Although some product companies encourage moving around between teams or projects, it’s not always feasible for every engineer. A lot of engineers will work on a single project year after year for most of their tenure at a product company. To some degree, this affords the engineers stability as mentioned above. However, it’s easy to fall into a rut and to feel stifled without a dynamic environment.

Legacy Code

Along with personal stagnation, product companies own their codebases for as long as they exist. This means, as an engineer, you’ll likely be maintaining code that was written previously by current or former engineers from the company. “Legacy Code” can sometimes be misrepresented as a four letter word in the software engineering world - it’s not always bad. There are plenty of well maintained, well documented “legacy” code bases serving enormous user bases across the world. That being said, there are just many spaghetti codebases without tests. Your mileage may vary here, but know that at a product company you will likely be inheriting at least some code.

A Static Stack

Since product companies have full ownership of their technology, the stack and solution architecture tend to be somewhat set in stone. A good product company will always strive to find the right tool for the job, but there will likely be less room for tinkering and working with bleeding edge technology. Whether this is truly a con might be subjective. Some developers lament “fatigue” and early adoption of new technology, but others relish in the opportunity to work on the cutting edge.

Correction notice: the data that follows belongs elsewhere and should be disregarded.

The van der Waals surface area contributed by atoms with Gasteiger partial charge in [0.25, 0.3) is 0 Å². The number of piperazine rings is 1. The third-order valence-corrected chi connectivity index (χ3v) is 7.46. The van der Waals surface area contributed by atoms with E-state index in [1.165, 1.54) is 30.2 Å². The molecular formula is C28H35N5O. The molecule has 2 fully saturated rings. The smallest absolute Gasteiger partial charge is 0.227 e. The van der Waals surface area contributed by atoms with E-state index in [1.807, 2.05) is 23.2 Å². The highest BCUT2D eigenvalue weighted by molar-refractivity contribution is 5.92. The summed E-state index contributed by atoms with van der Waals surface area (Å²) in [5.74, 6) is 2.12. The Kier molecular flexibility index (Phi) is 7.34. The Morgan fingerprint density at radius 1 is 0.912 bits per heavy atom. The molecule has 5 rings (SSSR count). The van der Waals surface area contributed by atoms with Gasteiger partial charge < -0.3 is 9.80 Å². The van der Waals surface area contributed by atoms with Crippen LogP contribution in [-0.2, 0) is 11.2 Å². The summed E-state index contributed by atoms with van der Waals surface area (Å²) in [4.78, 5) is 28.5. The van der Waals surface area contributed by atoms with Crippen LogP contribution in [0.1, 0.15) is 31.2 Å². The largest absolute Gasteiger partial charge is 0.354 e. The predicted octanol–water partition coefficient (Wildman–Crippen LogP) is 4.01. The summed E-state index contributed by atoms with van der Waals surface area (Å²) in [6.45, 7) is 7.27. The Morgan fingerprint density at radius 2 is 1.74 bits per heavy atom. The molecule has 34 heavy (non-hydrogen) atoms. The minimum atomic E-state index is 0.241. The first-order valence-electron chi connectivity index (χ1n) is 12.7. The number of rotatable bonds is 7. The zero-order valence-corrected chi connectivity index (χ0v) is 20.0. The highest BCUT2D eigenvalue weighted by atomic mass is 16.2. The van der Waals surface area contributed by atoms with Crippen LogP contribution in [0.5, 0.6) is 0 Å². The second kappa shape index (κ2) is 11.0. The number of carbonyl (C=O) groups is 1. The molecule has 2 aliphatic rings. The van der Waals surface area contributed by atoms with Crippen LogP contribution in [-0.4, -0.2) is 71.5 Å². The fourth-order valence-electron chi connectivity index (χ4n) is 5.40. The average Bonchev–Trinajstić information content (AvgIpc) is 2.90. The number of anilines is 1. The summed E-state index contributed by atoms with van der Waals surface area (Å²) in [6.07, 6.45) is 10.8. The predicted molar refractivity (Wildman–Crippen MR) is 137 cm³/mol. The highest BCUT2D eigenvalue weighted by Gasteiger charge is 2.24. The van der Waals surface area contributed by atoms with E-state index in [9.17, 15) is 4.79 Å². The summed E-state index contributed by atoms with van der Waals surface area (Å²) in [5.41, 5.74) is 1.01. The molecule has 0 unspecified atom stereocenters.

Fast paced, dynamic environment

Agencies tend to work a lot faster than average product companies. When companies contract out work, they’re typically looking for shorter implementation timelines in order to minimize their risk. Because of this, projects tends to move a lot faster. If you’re someone who can be annoyed by overbearing working processes, meetings, and red tape, this might be a selling point for agency work.

Freedom of exploration and experimentation